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Understanding of Protein Structure and Function Transformed by VR

Understanding of Protein Structure and Function Transformed by VR

VIRTALIS, the leading advanced visualization company, has installed an entry-level ActiveMove Virtual Reality (VR) system and its software plug-in that enhances the stereoscopic 3D viewing of PyMOL at the University of Arkansas.

The system allows staff and students at the Centre for Protein Function and Structure within the Department of Chemistry and Biochemistry to be immersed in and interact with the VR environment. Dr. James Hinton, Professor, explained: “Thanks to funding from the National Institute of Health, which has supported our Centre for a dozen years, we have superb instrumentation. However, protein structures are very large, making them hard to understand in 2D. Now we can see the intricate three-dimensional geometry of the folded protein structures. Using movies made with this system, we are able to study protein-protein interaction and docking of proteins with small molecules for the examination of binding sites and how changes in the small molecule affects the binding process.

With ActiveMove, data can be visualized in stereoscopic 3D with full immersion and interaction, thanks to Virtalis’ integrated head and hand tracking solution. This added functionality alters the perspective of the visuals according to the user’s position and orientation within the scene.” Crucially for Dr. Hinton and his team, Virtalis has brought these qualities to PyMOL, a molecular viewer, giving the ability to interact with chemical structures via a tracked, hand held device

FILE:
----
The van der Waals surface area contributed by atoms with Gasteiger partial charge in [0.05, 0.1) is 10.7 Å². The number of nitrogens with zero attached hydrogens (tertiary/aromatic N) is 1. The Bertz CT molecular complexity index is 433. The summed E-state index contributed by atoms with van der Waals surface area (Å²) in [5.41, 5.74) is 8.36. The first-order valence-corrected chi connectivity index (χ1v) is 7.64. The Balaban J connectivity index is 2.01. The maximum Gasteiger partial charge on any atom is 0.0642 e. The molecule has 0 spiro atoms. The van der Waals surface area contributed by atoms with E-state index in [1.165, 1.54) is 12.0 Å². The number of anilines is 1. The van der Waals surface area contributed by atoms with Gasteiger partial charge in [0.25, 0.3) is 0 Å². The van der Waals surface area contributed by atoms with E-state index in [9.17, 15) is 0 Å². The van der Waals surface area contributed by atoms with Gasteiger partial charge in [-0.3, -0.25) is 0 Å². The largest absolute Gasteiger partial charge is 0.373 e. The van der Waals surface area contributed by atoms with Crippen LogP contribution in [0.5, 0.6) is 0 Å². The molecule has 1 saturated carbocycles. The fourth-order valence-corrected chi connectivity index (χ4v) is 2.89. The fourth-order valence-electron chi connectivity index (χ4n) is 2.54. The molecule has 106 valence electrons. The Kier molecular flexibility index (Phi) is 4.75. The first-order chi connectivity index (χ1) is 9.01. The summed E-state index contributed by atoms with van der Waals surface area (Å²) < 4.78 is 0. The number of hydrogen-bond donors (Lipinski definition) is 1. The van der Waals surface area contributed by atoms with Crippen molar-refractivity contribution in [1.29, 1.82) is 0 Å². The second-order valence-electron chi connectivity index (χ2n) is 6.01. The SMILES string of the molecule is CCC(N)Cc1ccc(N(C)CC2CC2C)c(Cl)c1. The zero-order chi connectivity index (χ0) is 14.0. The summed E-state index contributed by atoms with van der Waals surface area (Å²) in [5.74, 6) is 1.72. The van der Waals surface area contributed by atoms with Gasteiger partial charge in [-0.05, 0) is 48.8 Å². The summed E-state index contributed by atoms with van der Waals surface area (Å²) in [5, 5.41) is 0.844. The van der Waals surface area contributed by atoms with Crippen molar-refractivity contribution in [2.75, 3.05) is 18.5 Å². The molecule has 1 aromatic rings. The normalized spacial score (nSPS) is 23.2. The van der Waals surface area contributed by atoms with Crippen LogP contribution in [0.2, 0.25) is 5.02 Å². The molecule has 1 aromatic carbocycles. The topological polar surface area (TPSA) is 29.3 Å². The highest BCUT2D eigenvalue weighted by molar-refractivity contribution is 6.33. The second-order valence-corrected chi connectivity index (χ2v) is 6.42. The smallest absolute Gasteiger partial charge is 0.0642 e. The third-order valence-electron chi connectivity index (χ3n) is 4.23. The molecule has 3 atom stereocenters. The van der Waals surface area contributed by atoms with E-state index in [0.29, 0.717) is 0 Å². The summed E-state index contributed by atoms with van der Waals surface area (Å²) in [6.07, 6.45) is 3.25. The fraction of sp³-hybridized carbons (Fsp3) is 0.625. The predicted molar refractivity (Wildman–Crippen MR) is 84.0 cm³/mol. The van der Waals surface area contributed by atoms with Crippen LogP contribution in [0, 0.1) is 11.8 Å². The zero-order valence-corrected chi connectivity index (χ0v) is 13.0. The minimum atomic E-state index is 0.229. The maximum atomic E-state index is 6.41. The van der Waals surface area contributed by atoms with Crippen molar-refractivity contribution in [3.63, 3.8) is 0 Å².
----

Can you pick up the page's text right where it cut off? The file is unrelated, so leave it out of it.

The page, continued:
PyMOL renders publication-quality illustrations of macromolecules, including drug targets. Molecular animations can be created through simple object and camera motions or through input of trajectories from molecular dynamics simulations and other dynamic conformational ensembles. Steve Carpenter, Virtalis’ PyMOL specialist, explained: “Increasing numbers of our customers hail from the biochemistry and life sciences fields. They asked us to create this plug-in to enhance the usability of PyMOL for them. We worked with the product’s late creator, Warren DeLano, to add 3D tracking functionality to the software.”

The team at The University of Arkansas has already broadened the use of its Virtalis system beyond the research arena. It is being routinely used for teaching both graduate and undergraduate students and has even been deployed as a recruiting tool for the Department. “People are rather blasé when I introduce the system,” said Hinton, “but I wait for the inevitable gasps that follow as they see its power. This is usually followed by laughter as they experience something they hadn’t expected.”

Dr. Hinton’s search for the missing link that would allow him to visualise in 3D was lengthy. “I knew what I wanted and I knew want I needed”, he commented. “I tried hard to find the solution and the VR enabling of PyMOL by Virtalis makes interacting with protein structures in the ActiveMove very easy. We use the National Protein Databank to obtain the structures and load this data into PyMOL. I already have several people trained to run the ActiveMove, but the system is so easy to use, I will be broadening its use further.”

ActiveMove comprises an active, stereoscopic 3D projector with a rear projection screen in a dedicated enclosure, coupled with a PC, eyewear, head and hand tracking, installation and Virtalis enabling software and support.

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Sarah Cockburn-Price Virtalis PR

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